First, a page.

I’ve been riding the West Trenton line to and from work for six years. That’s roughly 3,120 trips, or, as I’ve come to realize, 3,120 chances for me to leave something behind on the train. Miraculously, it wasn’t until my 3,090th trip that I actually did.
So, you need that coffee table from Ikea assembled? Hot soup delivered to your sick brother? The next cubicle wrapped in cling wrap on April Fool’s day? Someone to pick up a cake? You’re in luck: TaskRabbit has come to Philadelphia.
The company’s tag line: “Get just about anything done by safe, reliable, awesome people.” The company screens its “rabbits,” which makes it safer (and a lot less creepy) than Craigslist.
Our old friends at Zillow have released a list of the country’s top Trick-or-Treating cities. Philadelphia comes it at #9 (S.F. is number one). Our quibble is not with that designation. We’re sure it’s quite on the money. It’s with the real estate website’s neighborhood breakdown that we take issue.
Montreal is a great city. Philadelphia is a great city. Here, some things that our great city should steal from theirs, based on observations from a long weekend I just spent north of the border.
Carl Goldenberg, who headed the family that made Goldenberg Peanut Chews, has died at age 85.
On this past Thursday at 8:30 a.m., 81-year-old Dr. Walter P. Lomax Jr. passed away. “So what?” you ask. “What’s the big deal?” you ask. “Don’t old men die every day?” you ask.
The big deal, I answer, is that he wasn’t just an old man. The big deal is that he was and is a great man.
Dr. Lomax was a prominent physician, prosperous entrepreneur, and selfless philanthropist. The youngest of four children and a graduate of La Salle University and Hahnemann University Hospital, he opened his first medical office in a row house near his South Philly family home in 1958.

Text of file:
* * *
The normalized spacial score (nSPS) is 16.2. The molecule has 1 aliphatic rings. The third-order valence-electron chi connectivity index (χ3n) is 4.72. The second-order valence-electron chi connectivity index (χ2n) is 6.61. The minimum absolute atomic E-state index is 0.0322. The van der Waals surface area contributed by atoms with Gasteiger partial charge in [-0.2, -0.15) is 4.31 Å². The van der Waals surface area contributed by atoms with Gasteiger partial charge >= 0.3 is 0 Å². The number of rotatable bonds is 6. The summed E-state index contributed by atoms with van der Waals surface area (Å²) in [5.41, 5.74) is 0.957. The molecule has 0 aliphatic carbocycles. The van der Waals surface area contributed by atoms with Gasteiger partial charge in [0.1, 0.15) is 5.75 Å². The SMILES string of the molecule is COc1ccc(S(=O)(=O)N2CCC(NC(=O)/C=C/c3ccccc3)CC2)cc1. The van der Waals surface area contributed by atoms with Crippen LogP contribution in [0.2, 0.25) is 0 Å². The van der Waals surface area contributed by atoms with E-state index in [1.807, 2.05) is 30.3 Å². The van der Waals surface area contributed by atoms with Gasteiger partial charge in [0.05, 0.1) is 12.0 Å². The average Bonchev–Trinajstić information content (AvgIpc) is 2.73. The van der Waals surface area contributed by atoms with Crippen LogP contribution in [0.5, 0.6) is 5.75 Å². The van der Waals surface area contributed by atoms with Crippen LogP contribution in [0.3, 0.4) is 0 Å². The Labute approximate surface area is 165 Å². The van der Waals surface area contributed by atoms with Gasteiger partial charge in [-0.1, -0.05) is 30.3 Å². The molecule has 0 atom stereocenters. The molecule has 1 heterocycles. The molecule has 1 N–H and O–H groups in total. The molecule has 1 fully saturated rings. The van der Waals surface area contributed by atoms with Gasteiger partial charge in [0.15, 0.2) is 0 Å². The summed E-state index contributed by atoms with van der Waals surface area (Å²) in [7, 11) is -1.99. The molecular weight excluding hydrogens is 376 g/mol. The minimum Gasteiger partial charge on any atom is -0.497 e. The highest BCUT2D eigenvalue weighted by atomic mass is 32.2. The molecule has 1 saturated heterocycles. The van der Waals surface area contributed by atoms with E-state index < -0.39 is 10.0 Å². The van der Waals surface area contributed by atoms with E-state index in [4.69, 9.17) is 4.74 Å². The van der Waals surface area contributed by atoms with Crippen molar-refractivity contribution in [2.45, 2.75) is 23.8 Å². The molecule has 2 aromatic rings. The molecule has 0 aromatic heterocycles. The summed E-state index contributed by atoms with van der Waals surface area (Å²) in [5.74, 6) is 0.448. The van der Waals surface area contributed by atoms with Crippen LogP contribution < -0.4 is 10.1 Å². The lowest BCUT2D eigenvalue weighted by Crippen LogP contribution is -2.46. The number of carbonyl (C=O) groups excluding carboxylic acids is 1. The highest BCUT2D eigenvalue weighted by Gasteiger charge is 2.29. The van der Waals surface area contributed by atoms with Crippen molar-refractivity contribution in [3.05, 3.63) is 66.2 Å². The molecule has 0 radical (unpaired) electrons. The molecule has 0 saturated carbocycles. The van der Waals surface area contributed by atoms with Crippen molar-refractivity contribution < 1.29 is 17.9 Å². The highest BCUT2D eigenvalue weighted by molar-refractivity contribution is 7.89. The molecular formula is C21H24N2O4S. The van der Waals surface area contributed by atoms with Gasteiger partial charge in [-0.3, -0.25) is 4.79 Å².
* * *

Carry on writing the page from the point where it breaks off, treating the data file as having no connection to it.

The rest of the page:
That small-scale clinic expanded over the years to six top-notch medical centers with 22 physicians who provided quality care regardless of income.
I know this fellow from Washington, D.C. No, not the guy who tried to help me dispose of my trash over Labor Day weekend. This one lives in Philly, but was born and raised in our capital city. He definitely marches to the beat of a different drummer: He is one of only two white people I know who live in Strawberry Mansion, a neighborhood he says reminds him of the Washington neighborhood where he grew up. And he wears his DC pride on his sleeve.
Make that his right forearm, which sports a tattoo of the District of Columbia flag.
Photographer Hannah Price had never been catcalled until moving to Philadelphia and was so fascinated by the experience of being harassed that she decided to create a photo essay. “City of Brother Love” is a series of portraits Price took just after they had holla’d at her on the street.